Five Thoughts on South Africa’s Sexual Revolution

Satan has many strategies for making sin palatable. One tactic is the use of language. If he can make wickedness a part of everyday parlance or if he can edit out certain vocabulary with confining baggage and replace it with more appetizing terminology, half the battle is won.

Nowhere are these methods more obvious than in the arena of today’s sexual revolution. This is not merely a Western problem. The vessels of homosexuality washed up on African shores years ago—an innumerable fleet behind them.

As a missionary in rural Africa for over a decade, I have seen first hand the full-throttle pursuit of the West to cram the enlightened sins of the city down the villager’s throat. In a recent article in South Africa’s Mail and Guardian entitled “Searching for New Queer Terms”, the author tries to prove that old demonic scheme: change the vocabulary; change the mentality; change the behavior.

The argument runs like this. Since the LGBT crowd in Africa can only use English for their movement, the people are less likely to embrace it. Adopting African terminology for homosexuality would then make it more acceptable.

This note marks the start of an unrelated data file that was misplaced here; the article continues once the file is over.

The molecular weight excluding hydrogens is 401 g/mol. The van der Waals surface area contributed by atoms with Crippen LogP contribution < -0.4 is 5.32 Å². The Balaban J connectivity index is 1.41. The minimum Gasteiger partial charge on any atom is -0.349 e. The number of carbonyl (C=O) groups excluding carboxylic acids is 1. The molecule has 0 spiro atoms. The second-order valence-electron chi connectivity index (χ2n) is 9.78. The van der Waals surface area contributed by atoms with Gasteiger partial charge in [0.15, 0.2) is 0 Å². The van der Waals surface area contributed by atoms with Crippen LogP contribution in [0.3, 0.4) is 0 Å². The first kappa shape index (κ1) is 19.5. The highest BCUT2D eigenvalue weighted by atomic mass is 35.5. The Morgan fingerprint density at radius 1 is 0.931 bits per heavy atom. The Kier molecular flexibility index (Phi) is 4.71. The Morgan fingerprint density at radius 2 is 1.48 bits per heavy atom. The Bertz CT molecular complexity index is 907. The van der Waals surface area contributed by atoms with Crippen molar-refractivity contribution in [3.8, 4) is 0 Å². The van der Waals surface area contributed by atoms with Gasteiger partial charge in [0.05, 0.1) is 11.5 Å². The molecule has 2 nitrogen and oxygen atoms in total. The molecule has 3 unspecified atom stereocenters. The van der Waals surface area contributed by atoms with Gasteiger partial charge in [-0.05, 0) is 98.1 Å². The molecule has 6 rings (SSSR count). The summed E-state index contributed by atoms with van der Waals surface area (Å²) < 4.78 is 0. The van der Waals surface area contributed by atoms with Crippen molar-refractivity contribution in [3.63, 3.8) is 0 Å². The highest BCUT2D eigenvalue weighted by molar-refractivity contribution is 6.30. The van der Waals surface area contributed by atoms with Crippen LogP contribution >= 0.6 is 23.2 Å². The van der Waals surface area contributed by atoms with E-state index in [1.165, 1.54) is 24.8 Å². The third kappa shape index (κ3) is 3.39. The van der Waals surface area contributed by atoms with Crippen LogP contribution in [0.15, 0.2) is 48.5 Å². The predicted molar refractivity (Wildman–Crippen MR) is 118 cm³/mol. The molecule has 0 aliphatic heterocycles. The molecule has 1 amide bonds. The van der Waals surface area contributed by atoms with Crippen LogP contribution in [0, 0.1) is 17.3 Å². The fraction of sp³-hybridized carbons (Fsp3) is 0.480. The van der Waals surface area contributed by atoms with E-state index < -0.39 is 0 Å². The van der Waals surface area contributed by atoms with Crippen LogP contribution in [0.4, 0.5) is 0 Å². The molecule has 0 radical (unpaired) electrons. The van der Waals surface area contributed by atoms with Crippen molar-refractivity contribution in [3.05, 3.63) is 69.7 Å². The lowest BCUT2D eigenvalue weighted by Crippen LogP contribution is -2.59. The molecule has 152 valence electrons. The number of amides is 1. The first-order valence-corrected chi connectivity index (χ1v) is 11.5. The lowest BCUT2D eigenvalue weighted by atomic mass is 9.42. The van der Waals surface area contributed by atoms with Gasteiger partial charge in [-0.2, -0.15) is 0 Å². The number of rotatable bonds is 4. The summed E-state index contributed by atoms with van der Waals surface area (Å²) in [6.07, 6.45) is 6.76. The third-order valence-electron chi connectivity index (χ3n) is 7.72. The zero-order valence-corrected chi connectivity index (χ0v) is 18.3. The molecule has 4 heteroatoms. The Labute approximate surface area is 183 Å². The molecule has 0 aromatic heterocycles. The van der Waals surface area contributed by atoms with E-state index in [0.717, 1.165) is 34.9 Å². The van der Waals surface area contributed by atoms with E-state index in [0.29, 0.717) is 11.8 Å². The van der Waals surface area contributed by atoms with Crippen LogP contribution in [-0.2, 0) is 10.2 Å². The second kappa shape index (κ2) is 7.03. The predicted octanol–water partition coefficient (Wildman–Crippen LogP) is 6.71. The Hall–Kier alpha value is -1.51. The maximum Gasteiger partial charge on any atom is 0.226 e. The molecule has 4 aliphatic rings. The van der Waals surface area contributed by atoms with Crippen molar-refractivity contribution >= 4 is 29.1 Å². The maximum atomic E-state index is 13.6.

What should African Christians conclude amidst so much confusion? Here are five observations.

  1. Sinful behavior does affect the whole community.

The author knows that Africans prize Ubuntu (“I” exist because of “we”). So he must negate the African fear of taboo. He denies “bad things are happening in the community — lack of rain, crime, ritual murders …because of you or your behavior.”

Biblically, however, sin is not just personal. The snarled roots of wickedness are so complex, they contaminate every tool designed to remove it. Sin is never alone. David’s sin brought death to 70,000 men (2Sm. 24:15). Israel’s pride left several dozen soldiers with widows (Jos. 7:5). Achan’s sin brought destruction to his wife and children (Jos. 7). Homosexuals proceed not only to their own hurt, but to the detriment of their surrounding society. Continue reading

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A Call for Biracial Banquets

thumb_image-10-20-16-at-5-25-pm_1024The wall of animosity between South African whites and blacks has shrunk since the formal fall of apartheid in 1994. Government has tried to mandate equality, but only the gospel of Christ can bring true unity.